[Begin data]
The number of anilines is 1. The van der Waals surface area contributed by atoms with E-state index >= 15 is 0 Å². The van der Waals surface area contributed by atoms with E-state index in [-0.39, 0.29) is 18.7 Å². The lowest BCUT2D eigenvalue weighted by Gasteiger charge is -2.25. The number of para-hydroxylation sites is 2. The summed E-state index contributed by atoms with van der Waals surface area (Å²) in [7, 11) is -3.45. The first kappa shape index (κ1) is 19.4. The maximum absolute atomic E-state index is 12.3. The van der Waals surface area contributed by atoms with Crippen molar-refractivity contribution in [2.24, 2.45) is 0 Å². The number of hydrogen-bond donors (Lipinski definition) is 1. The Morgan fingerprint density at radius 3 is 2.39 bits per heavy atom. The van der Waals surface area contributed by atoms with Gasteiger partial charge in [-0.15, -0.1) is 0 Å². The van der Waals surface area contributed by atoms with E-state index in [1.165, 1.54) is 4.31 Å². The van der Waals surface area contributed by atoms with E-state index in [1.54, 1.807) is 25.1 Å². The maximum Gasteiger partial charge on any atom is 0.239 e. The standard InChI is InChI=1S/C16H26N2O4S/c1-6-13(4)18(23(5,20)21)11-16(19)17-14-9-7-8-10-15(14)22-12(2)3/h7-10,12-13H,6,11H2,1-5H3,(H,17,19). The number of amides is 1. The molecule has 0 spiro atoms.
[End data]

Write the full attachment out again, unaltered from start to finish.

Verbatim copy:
The number of anilines is 1. The van der Waals surface area contributed by atoms with E-state index >= 15 is 0 Å². The van der Waals surface area contributed by atoms with E-state index in [-0.39, 0.29) is 18.7 Å². The lowest BCUT2D eigenvalue weighted by Gasteiger charge is -2.25. The number of para-hydroxylation sites is 2. The summed E-state index contributed by atoms with van der Waals surface area (Å²) in [7, 11) is -3.45. The first kappa shape index (κ1) is 19.4. The maximum absolute atomic E-state index is 12.3. The van der Waals surface area contributed by atoms with Crippen molar-refractivity contribution in [2.24, 2.45) is 0 Å². The number of hydrogen-bond donors (Lipinski definition) is 1. The Morgan fingerprint density at radius 3 is 2.39 bits per heavy atom. The van der Waals surface area contributed by atoms with Gasteiger partial charge in [-0.15, -0.1) is 0 Å². The van der Waals surface area contributed by atoms with E-state index in [1.165, 1.54) is 4.31 Å². The van der Waals surface area contributed by atoms with E-state index in [1.54, 1.807) is 25.1 Å². The maximum Gasteiger partial charge on any atom is 0.239 e. The standard InChI is InChI=1S/C16H26N2O4S/c1-6-13(4)18(23(5,20)21)11-16(19)17-14-9-7-8-10-15(14)22-12(2)3/h7-10,12-13H,6,11H2,1-5H3,(H,17,19). The number of amides is 1. The molecule has 0 spiro atoms.